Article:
MIT Open House took place on Saturday, April 30, and Doc notes, “There was the usual large crowd here.” The annual MIT Open House was a chance for students and the public to see what was going on at the Institute, and Doc’s laboratory was a popular stop. For the 1938 event, he set up the apparatus sketched on this page to show visitors how a stroboscope made it possible to see a drop splashing on a surface. The event also included seven showings of high-speed motion pictures in 10-250, each to a full house, and a “water jet” illuminated by a strobe built by Herbert Grier. (JB)
Throughout his life, Edgerton was fascinated by drops and splashes. At the MIT Open House in 1938, he set up the apparatus shown in this sketch to show visitors how a drop was formed and how a stroboscope made it possible to see this phenomenon. Open House was a chance for students and the general public to see what was going on at MIT and Doc’s lab was always a popular stop.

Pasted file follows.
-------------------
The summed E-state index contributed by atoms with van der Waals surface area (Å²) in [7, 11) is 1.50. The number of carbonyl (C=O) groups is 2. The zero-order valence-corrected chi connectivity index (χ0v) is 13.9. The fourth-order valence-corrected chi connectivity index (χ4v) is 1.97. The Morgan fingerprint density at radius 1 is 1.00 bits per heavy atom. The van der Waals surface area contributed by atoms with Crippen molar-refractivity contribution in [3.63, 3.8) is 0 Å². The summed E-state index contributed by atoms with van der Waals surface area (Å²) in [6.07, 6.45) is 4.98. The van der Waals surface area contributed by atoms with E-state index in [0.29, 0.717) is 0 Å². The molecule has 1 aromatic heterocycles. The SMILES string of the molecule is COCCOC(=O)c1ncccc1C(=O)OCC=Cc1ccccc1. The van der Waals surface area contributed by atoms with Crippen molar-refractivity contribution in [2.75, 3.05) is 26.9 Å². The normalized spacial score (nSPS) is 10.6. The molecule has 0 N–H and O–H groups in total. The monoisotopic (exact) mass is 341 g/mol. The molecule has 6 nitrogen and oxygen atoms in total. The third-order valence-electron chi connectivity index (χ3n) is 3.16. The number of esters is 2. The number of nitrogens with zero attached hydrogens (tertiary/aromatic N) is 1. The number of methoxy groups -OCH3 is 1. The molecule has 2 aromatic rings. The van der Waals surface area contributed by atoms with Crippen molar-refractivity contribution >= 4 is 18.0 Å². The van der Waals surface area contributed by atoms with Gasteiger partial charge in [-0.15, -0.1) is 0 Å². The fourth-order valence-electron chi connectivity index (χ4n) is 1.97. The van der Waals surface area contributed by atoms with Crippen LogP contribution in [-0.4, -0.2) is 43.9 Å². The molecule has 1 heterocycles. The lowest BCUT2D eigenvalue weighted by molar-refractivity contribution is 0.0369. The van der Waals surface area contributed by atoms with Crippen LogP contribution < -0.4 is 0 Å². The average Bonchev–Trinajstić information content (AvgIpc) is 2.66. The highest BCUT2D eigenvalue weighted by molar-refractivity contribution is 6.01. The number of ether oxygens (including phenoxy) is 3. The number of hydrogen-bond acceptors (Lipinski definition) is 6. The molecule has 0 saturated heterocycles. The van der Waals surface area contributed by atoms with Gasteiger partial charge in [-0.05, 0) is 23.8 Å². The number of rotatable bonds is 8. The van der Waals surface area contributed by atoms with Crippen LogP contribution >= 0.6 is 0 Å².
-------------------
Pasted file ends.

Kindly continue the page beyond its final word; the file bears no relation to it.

drops & splashes
MIT Open House
Grier, Herbert E.
Proto-piddler, piddler, water-drop demo
“My mother, Mrs. F. E. Edgerton left this morning after a week visit, via the “Colonia” at 9 am on the NY … She will stay a week with my sister Mrs. Welch… before returning to Aurora, Nebraska.
Mr. Robert Swan Hingham BYMC Camera Club came in today and gave me two pictures that he took Sat at open house with our high speed lights.”